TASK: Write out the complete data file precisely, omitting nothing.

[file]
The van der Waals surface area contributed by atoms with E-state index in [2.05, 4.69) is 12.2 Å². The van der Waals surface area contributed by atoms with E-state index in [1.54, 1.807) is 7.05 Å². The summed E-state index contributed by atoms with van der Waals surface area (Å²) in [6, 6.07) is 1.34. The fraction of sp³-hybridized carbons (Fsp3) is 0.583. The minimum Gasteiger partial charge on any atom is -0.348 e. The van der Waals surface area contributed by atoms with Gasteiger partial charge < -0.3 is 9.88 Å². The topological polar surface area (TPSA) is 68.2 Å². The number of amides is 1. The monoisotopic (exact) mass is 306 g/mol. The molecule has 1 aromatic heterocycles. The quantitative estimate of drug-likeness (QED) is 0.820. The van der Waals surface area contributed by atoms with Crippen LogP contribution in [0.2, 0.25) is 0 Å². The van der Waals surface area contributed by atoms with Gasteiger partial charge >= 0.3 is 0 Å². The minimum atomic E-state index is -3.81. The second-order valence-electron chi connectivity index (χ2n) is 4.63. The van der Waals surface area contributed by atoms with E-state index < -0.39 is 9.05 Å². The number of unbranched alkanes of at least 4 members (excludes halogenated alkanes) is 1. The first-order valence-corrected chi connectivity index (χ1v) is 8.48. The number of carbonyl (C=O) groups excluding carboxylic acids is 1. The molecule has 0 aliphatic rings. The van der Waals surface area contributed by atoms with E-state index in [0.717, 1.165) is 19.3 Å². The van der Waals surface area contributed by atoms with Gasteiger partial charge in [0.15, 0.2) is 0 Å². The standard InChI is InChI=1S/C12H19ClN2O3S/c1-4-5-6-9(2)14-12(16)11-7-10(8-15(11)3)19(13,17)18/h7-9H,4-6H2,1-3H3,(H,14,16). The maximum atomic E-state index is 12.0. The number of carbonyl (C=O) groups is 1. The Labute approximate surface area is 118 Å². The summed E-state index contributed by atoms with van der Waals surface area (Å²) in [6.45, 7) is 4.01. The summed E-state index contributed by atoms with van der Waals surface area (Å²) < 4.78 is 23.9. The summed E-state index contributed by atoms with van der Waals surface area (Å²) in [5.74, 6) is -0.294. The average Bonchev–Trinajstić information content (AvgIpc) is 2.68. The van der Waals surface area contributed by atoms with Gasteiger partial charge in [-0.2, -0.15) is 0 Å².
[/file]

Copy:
The van der Waals surface area contributed by atoms with E-state index in [2.05, 4.69) is 12.2 Å². The van der Waals surface area contributed by atoms with E-state index in [1.54, 1.807) is 7.05 Å². The summed E-state index contributed by atoms with van der Waals surface area (Å²) in [6, 6.07) is 1.34. The fraction of sp³-hybridized carbons (Fsp3) is 0.583. The minimum Gasteiger partial charge on any atom is -0.348 e. The van der Waals surface area contributed by atoms with Gasteiger partial charge < -0.3 is 9.88 Å². The topological polar surface area (TPSA) is 68.2 Å². The number of amides is 1. The monoisotopic (exact) mass is 306 g/mol. The molecule has 1 aromatic heterocycles. The quantitative estimate of drug-likeness (QED) is 0.820. The van der Waals surface area contributed by atoms with Crippen LogP contribution in [0.2, 0.25) is 0 Å². The van der Waals surface area contributed by atoms with Gasteiger partial charge >= 0.3 is 0 Å². The minimum atomic E-state index is -3.81. The second-order valence-electron chi connectivity index (χ2n) is 4.63. The van der Waals surface area contributed by atoms with E-state index < -0.39 is 9.05 Å². The number of unbranched alkanes of at least 4 members (excludes halogenated alkanes) is 1. The first-order valence-corrected chi connectivity index (χ1v) is 8.48. The number of carbonyl (C=O) groups excluding carboxylic acids is 1. The molecule has 0 aliphatic rings. The van der Waals surface area contributed by atoms with E-state index in [0.717, 1.165) is 19.3 Å². The van der Waals surface area contributed by atoms with Gasteiger partial charge in [0.15, 0.2) is 0 Å². The standard InChI is InChI=1S/C12H19ClN2O3S/c1-4-5-6-9(2)14-12(16)11-7-10(8-15(11)3)19(13,17)18/h7-9H,4-6H2,1-3H3,(H,14,16). The maximum atomic E-state index is 12.0. The number of carbonyl (C=O) groups is 1. The Labute approximate surface area is 118 Å². The summed E-state index contributed by atoms with van der Waals surface area (Å²) in [6.45, 7) is 4.01. The summed E-state index contributed by atoms with van der Waals surface area (Å²) < 4.78 is 23.9. The summed E-state index contributed by atoms with van der Waals surface area (Å²) in [5.74, 6) is -0.294. The average Bonchev–Trinajstić information content (AvgIpc) is 2.68. The van der Waals surface area contributed by atoms with Gasteiger partial charge in [-0.2, -0.15) is 0 Å².